How Taylor Swift takes aim at Matty Healy on The Tortured Poets Department

Fans expecting a post-mortem of the musician’s six-year relationship with Joe Alwyn have been left surprised, as Swift seems to spend more time dissecting her brief fling with The 1975 frontman

Shahana Yasmin,Roisin O'Connor
Saturday 20 April 2024 11:53 BST
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Taylor Swift’s latest studio album The Tortured Poets Department dropped today, leaving fans both elated and confused.

Many fans expected the album would be heavily inspired by her six-year relationship with British actor Joe Alwyn. However, Swift has taken everyone by surprise as it emerged that her songs instead seem to address her brief dalliance with The 1975’s frontman, Matty Healy.

News of Swift and Alwyn’s breakup was first reported in April 2023. A month later, the first rumours of Swift dating Healy emerged, after they were first linked back in 2014.

However, the relationship reportedly ended after just a few weeks. She is currently in a relationship with Kansas City Chiefs tight-end Travis Kelce.

Swift and Healy’s relationship sparked consternation from Swifties (Swift fans) who objected to Healy’s long string of controversies, including a podcast in which he engaged with a number of derogatory remarks about rapper Ice Spice, as well as women and Japanese people.

Healy apologised to Ice Spice in April 2023, saying he didn’t want to be “perceived as, like, kind of mean-hearted”. Soon after this, Swift announced a collaboration with Ice Spice for a remix of her song “Karma”, which some critics and fans claimed was “damage control” for Healy’s comments.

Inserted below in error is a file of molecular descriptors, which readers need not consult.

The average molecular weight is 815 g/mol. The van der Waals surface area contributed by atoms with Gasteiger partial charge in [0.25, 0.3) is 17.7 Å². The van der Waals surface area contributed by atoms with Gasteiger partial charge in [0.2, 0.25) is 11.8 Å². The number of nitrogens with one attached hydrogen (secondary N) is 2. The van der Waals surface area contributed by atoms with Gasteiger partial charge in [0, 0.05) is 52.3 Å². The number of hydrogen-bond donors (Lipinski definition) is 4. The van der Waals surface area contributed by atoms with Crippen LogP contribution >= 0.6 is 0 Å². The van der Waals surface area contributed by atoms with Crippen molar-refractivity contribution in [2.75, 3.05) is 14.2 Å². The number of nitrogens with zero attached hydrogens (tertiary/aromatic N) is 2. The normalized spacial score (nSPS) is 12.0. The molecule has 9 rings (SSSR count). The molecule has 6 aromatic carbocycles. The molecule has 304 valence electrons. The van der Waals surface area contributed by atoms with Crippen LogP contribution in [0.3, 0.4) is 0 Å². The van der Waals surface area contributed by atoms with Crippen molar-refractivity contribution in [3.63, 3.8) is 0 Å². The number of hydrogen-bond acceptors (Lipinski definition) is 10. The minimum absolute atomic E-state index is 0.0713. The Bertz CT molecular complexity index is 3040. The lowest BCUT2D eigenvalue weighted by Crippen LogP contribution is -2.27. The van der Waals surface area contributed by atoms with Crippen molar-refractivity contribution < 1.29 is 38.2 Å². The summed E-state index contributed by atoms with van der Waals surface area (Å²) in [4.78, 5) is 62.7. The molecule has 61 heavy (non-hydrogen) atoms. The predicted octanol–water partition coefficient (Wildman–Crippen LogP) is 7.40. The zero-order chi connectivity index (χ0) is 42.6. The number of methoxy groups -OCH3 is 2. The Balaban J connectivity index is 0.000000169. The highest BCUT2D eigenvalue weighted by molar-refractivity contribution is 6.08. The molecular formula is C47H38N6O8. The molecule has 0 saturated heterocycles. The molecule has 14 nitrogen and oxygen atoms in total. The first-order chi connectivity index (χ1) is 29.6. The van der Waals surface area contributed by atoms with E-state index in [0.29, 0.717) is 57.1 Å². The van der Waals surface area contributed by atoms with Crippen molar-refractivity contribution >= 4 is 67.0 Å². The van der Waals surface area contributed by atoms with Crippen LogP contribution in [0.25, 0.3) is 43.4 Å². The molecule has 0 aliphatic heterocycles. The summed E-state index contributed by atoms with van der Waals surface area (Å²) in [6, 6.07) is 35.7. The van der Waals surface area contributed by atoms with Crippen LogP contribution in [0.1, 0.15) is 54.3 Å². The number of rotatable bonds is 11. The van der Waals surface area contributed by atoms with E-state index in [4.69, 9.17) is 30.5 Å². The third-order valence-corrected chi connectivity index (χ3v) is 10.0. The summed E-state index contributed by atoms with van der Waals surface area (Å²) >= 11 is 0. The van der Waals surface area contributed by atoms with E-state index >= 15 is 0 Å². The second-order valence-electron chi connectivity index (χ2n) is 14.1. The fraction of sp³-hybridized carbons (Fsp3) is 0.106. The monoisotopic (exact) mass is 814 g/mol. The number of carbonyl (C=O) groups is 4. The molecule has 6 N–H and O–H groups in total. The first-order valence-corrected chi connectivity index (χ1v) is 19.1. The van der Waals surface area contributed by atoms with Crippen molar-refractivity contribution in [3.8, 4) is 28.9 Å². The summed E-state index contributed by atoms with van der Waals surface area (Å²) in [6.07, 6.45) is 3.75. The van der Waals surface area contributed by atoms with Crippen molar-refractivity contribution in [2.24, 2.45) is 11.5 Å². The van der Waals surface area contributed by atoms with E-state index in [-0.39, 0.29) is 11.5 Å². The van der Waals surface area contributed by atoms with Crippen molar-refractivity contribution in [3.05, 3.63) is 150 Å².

Fans are now scrambling to dissect the meaning of songs from The Tortured Poets Department, with the title track, along with songs such as “The Smallest Man Who Ever Lived”, “But Daddy I Love Him”, “Fresh Out the Slammer” and “My Boy Only Breaks His Favourite Toys” all interpreted to be about Healy. She also appears to reference him on “The Black Dog”, from the extended version of the album.

Taylor Swift and Matt Healy
Taylor Swift and Matt Healy (Getty Images)

In a message to fans on social media, Swift wrote: “This period of the author’s life is now over, the chapter closed and boarded up. There is nothing to avenge, no scores to settle once wounds have healed. And upon further reflection, a good number of them turned out to be self-inflicted. This writer is of the firm belief that our tears become holy in the form of ink on a page. Once we have spoken our saddest story, we can be free of it”.

Here are the latest clues that Swift’s songs are about Healy

On “Guilty as Sin?” Swift sings about “fatal fantasies” for someone in her past who sends her the 1989 song “The Downtown Lights” by Scottish band The Blue Nile.

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Healy has mentioned before that The Blue Nile is his “favourite band of all time” and that The 1975’s song “Love It If We Made It” was inspired by “The Downtown Lights.”

Fans also wrote an open letter in April urging Swift to “reflect on the impact of your own and your associates' behavior”.

On “But Daddy I Love Him,” Swift seems to address this criticism of her romance with Healy.